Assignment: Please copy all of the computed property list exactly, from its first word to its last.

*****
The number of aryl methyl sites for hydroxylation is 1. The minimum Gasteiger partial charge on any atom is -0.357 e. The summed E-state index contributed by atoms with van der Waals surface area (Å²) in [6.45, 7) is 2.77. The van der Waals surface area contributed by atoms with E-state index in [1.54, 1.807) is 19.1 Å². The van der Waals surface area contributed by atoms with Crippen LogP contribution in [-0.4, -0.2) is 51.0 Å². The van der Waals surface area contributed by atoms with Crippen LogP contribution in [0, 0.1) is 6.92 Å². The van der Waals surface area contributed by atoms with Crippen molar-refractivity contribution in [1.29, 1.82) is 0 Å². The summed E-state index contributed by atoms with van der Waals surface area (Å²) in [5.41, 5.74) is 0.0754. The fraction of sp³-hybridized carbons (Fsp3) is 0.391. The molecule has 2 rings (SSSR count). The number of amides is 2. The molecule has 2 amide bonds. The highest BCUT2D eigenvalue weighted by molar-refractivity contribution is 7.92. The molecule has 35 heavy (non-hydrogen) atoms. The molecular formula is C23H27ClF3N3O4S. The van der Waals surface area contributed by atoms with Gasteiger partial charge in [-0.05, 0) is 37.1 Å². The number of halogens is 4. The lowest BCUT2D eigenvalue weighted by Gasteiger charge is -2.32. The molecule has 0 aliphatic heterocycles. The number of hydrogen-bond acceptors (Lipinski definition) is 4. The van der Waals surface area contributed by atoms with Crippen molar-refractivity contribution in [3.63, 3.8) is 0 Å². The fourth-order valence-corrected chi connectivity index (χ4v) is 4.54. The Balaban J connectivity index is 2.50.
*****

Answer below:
The number of aryl methyl sites for hydroxylation is 1. The minimum Gasteiger partial charge on any atom is -0.357 e. The summed E-state index contributed by atoms with van der Waals surface area (Å²) in [6.45, 7) is 2.77. The van der Waals surface area contributed by atoms with E-state index in [1.54, 1.807) is 19.1 Å². The van der Waals surface area contributed by atoms with Crippen LogP contribution in [-0.4, -0.2) is 51.0 Å². The van der Waals surface area contributed by atoms with Crippen LogP contribution in [0, 0.1) is 6.92 Å². The van der Waals surface area contributed by atoms with Crippen molar-refractivity contribution in [1.29, 1.82) is 0 Å². The summed E-state index contributed by atoms with van der Waals surface area (Å²) in [5.41, 5.74) is 0.0754. The fraction of sp³-hybridized carbons (Fsp3) is 0.391. The molecule has 2 rings (SSSR count). The number of amides is 2. The molecule has 2 amide bonds. The highest BCUT2D eigenvalue weighted by molar-refractivity contribution is 7.92. The molecule has 35 heavy (non-hydrogen) atoms. The molecular formula is C23H27ClF3N3O4S. The van der Waals surface area contributed by atoms with Gasteiger partial charge in [-0.05, 0) is 37.1 Å². The number of halogens is 4. The lowest BCUT2D eigenvalue weighted by Gasteiger charge is -2.32. The molecule has 0 aliphatic heterocycles. The number of hydrogen-bond acceptors (Lipinski definition) is 4. The van der Waals surface area contributed by atoms with Crippen molar-refractivity contribution in [3.63, 3.8) is 0 Å². The fourth-order valence-corrected chi connectivity index (χ4v) is 4.54. The Balaban J connectivity index is 2.50.